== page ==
Networking as an Older Executive on LinkedIn

Networking as an Older Executive on LinkedIn

Networking as an older executive may sound scary. The data may give all executives a reason to put their minds at ease.

In June 2018, the unemployment rate for people over age 45 was at 3.1% to 3.3%. However, the US Bureau of Labor Statistics also shows that the unemployment rate was higher in all other age demographics. But executives cannot just “get a job”.

If you are an executive looking for work

Taking any job that comes along is not an option. Networking can also be tougher. There is a whole new generation of workers starting out with their business ideas and ways of communicating.

They are networking with you on LinkedIn. Studies have shown that certain industries are widely known for age discrimination practices. Now, you have to compete with the younger generation for an executive position while networking.

Before you get concerned, or worse feel humiliated, here is what you can do as an older executive networking on LinkedIn.

1. Start being yourself and owning it

Some on LinkedIn have taken to the belief that the way to compete with a younger audience is to become one of them.

They let go of everything they had learned in the past. They adopt the belief that wisdom holds you back. They start trying to spin what they know in a way that younger companies may understand.

This is just wrong!

Everything you learn in your career is worth something. Whether your perspectives, wisdom, or experience with people, all of what you had learned can make you that open-minded, dreamy, global leader who thinks of everyone.

But you have to own it. Talk about your experiences on LinkedIn. Talk about the times that you kept an open mind, influenced change, and tackled a worthy cause.  

You cannot be grumpy about your age. You cannot be angry that others younger than you are in positions of leadership while networking. That is not the inclusive leader who grew into an executive.

You made it so far in your career by adapting to changes and owning your success each time. Why stop now?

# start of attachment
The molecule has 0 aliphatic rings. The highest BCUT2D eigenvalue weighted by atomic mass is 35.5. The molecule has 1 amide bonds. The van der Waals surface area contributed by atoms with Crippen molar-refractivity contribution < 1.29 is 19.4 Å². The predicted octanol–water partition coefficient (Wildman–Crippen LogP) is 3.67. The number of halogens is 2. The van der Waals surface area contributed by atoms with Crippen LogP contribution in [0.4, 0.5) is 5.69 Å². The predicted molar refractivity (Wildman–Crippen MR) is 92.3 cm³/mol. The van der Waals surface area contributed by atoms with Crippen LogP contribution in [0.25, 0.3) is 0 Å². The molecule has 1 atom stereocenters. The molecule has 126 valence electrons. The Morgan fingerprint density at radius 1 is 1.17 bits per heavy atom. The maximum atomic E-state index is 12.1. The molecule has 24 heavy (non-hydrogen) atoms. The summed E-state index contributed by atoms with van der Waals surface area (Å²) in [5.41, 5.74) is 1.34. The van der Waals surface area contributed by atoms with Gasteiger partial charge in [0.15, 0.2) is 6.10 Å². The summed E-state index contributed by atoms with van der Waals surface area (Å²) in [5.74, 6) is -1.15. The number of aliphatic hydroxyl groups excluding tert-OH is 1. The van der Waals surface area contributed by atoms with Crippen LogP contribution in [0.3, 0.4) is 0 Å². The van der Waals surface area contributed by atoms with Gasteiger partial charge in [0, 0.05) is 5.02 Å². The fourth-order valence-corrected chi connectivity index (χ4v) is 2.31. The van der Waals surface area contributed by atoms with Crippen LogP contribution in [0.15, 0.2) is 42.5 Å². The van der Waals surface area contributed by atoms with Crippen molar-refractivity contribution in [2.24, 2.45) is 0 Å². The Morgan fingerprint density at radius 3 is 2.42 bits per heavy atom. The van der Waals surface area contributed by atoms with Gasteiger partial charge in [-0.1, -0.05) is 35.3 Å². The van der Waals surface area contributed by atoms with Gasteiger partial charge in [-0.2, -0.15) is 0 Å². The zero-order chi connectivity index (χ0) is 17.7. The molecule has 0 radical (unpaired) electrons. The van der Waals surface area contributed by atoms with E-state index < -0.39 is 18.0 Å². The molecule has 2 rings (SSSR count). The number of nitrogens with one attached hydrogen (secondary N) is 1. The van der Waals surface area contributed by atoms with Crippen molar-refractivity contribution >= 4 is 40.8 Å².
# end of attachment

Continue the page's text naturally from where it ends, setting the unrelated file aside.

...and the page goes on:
2. Dig into your LinkedIn connections both present and future

Have you ever noticed in sports how it seems to be a family affair? One day, your favorite player is starting out a career. And 25 years later, that player’s son joins the same team as a rookie.

Do you think that is an accident or dumb luck? No, it is a combination of talent being passed down through the family, hard work, and yes, it helps when it comes time to enter the league. The senior professional has connections to help. It is the business of “climbing the career ladder with one hand extended to help”.

What you can do while networking on LinkedIn is reach out to find out what the kids of your current connections are doing. Find out where they are working and see if there are opportunities available for you to become an executive.

The fact is your network grown throughout your career will be larger. Your friend’s son or daughter can benefit from this, especially if the son or daughter is an executive.

You’ve been around longer. You know more people. Use that to your advantage. Do not be an ageist yourself and think that they are too young to help you. Work on a future together.

3. Get an updated LinkedIn profile

It is time to get rid of the LinkedIn profile that looks like an executive resume from 2000. Unlike years ago when you started, people do not read much off of screens.

Make sure that your LinkedIn headline, summary, and recommendations all show that you understand the expectations of the many companies and recruiters using LinkedIn.

A great headline helps you brand yourself as an executive. Great summaries can show that you are conversational in social media. Recommendations will show others that you have powerful credibility.

More so, get the app on your phone for when you meet people face to face. Use the app for introductions instead of relying on those paper business cards, which would be very green of you.

Overall, you are showing the entire group of people networking on LinkedIn, “Age is only a number.”

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